The Reporter (Lansdale, PA)

Don’t appeal school ruling

- — Scranton Times-Tribune

Commonweal­th Court Judge Renée Cohn Jubelirer’s historic decision on school funding honors the state constituti­on’s clear intent to ensure that all children have access to a decent education.

In a 786-page ruling, she found unconstitu­tional the method by which the state government partially funds public schools, largely along lines alleged by six underfunde­d school districts, some parents and several education advocacy organizati­ons who brought the case.

The constituti­on, she found, was “clearly, palpably, and plainly violated because of a failure to provide all students with access to a comprehens­ive, effective, and contempora­ry system of public education that will give them a meaningful opportunit­y to succeed academical­ly, socially, and civically.”

Pennsylvan­ia’s government, in effect, has two systems for distributi­ng $7.4 billion in education funding, only about 35% of total public education spending. The Legislatur­e adopted a “fair funding” formula in 2015, thus acknowledg­ing that the previous formula had become unfair. But, because lawmakers did not want to diminish funding to some districts, it decided to distribute fairly only the money that it appropriat­ed after 2015. The result is that the new, fair formula applies to less than 20% of all state education funding.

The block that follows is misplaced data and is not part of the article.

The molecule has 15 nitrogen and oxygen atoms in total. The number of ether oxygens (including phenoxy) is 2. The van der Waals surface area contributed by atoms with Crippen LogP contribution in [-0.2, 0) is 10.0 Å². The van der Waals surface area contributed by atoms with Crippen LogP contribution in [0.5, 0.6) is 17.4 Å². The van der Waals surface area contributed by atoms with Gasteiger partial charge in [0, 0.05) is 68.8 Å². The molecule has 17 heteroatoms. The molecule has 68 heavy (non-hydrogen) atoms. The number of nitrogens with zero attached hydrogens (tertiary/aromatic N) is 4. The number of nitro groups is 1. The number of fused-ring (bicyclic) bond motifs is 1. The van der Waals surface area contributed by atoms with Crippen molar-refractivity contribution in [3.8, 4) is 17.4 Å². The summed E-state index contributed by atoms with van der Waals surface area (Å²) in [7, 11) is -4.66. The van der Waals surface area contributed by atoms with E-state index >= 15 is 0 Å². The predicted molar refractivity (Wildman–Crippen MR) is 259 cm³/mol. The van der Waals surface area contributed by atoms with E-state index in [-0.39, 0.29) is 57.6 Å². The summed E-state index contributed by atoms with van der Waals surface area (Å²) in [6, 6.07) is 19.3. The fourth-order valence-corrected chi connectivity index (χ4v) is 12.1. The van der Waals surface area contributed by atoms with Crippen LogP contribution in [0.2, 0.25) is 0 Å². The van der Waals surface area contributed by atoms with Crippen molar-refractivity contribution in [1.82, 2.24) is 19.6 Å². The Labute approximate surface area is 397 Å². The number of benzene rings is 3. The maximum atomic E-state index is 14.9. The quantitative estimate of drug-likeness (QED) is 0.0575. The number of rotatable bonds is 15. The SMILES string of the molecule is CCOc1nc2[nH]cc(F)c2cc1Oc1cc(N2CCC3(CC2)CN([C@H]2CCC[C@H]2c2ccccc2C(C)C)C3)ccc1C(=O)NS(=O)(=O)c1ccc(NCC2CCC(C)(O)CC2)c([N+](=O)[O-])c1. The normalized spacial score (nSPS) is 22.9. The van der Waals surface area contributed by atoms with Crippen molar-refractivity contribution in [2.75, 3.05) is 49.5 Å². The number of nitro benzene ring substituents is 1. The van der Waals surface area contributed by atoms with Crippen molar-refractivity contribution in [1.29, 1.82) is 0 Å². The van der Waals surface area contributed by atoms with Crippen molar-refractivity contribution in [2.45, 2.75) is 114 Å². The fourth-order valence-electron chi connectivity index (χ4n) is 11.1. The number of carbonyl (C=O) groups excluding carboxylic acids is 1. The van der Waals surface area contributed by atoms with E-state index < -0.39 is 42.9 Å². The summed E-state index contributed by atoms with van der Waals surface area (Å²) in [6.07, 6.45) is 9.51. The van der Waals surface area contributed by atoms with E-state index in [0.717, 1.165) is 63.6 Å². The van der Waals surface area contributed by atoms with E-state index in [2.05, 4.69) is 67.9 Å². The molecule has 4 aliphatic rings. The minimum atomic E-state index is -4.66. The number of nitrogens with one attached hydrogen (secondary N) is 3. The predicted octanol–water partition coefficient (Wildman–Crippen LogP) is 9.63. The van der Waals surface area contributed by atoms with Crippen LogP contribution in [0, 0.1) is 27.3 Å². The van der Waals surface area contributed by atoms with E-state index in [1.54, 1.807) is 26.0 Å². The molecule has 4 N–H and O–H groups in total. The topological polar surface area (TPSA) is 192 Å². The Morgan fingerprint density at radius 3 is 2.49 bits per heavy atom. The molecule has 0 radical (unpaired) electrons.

Underfunde­d districts must make up the shortfall through local property taxes.

Because of vast disparitie­s in wealth and the tax bases across the state’s 500 school districts, many districts are underfunde­d relative to more affluent districts.

Jubelirer’s order invalidate­s the system but does not specify how to fix it, which she left to the Legislatur­e and governor. “The options for reform are virtually limitless,” she wrote.

The decision is appealable by Gov. Josh Shapiro, who likely will not do so given his support, as attorney general, for the underlying litigation, and by House Republican­s.

Shapiro should get the reform ball rolling by proposing effective reforms in his budget address. And rather than appeal to buy time against reform, legislativ­e Republican­s should engage in the process so that access to public education is not determined by ZIP code alone.

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